Judgement: requires improvement

Here’s a pdf of Ben’s paper: see what you think. Am I being harsh?

And here’s an alternative view on the same event: Evidenced Based Practice: why number-crunching tells only part of the story by @drbeckyallen

2013-03-14T14:27:40+00:00March 14th, 2013|Featured|

27 Comments

  1. Nick von Behr March 14, 2013 at 4:38 pm - Reply

    I wasn’t there but did follow it on twitter and read the report, which was suprisingly brief with no real recommendations to it. I agree with just about everything you say but just to add that I am concerned about the overall approach of ‘treating’ children and patients (in deed they could be one and the same at times). I thought we were moving away from a paternalistic approach to education and medicine where the practitioner always knows best, towards something more responsive to the input of wider stakeholders. What about the views of students, parents/carers and employers for example?

  2. learningspy March 14, 2013 at 5:56 pm - Reply

    Nick, we did have some student voice! A Year 12 student at Bethnal Green Academy asked if wasn’t a bit crap experimenting on students. Always nice when tokenism exposes the lack of imperial trousers.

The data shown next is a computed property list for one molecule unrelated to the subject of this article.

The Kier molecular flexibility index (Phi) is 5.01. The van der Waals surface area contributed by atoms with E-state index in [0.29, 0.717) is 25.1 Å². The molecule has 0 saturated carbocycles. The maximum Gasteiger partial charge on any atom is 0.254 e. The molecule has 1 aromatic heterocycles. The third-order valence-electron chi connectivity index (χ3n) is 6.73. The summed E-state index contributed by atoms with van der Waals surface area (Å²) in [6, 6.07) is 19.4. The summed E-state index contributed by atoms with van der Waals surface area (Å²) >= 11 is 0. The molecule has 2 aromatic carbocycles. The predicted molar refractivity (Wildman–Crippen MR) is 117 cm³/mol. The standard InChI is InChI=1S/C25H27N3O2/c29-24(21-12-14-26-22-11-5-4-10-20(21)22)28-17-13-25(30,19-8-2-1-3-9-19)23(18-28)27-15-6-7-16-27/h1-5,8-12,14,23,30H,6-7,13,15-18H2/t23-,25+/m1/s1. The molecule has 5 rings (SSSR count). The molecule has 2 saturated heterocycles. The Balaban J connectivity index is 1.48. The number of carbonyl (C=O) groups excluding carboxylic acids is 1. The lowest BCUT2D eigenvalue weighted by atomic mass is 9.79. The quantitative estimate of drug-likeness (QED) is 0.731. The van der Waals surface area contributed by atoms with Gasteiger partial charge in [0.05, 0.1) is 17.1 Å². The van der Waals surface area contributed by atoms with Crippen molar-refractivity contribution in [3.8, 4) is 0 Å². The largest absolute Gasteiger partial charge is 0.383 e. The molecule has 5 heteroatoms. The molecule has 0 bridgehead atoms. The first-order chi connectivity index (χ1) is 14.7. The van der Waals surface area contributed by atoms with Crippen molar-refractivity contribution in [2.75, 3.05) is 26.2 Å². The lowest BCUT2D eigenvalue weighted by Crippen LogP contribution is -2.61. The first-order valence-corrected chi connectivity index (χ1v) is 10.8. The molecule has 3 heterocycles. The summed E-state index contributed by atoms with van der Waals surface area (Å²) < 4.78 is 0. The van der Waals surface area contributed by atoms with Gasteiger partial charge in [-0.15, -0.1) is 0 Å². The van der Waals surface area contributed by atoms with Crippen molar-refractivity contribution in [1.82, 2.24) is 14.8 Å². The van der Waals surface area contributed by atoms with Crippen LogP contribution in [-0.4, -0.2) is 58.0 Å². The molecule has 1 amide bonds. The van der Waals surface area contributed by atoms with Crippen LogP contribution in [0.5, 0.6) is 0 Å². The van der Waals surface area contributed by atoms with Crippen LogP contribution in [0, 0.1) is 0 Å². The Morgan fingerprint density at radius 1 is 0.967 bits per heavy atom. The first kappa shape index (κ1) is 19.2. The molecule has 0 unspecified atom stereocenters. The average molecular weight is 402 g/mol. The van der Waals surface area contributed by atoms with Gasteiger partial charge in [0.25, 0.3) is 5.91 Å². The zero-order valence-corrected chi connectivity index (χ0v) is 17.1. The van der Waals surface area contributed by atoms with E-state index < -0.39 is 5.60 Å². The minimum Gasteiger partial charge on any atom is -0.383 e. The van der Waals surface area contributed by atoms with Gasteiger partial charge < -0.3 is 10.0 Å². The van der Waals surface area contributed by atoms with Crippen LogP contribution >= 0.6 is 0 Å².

3. Syd (@FairgroundTown) March 14, 2013 at 6:09 pm - Reply

    Randomized trails work in medicine because everyone agrees on a set of fundamental goals – ‘Is the patient still alive after x years?’ – which we can measure and which are quite tough to game.

    Not convinced the same is possible in education.

  4. Jen March 14, 2013 at 6:41 pm - Reply

    As a PhD student in education I also followed the day on twitter with interest, thanks for this blog which sums up a lot of my feelings/hunches on the event. Thought it laughable a report on a move towards evidence-based research practice – was devoid of references.
    I’m researching arts education &am fascinated by different research & evaluation methodologies & definitely want to move away from some of the fuzzy, small scale ethnographic reflexive stuff that has defined my field. But there’s so much about RCTs that are problematic, and the drive to make ed research=med research, even for someone like me just starting their research career, seems seriously done…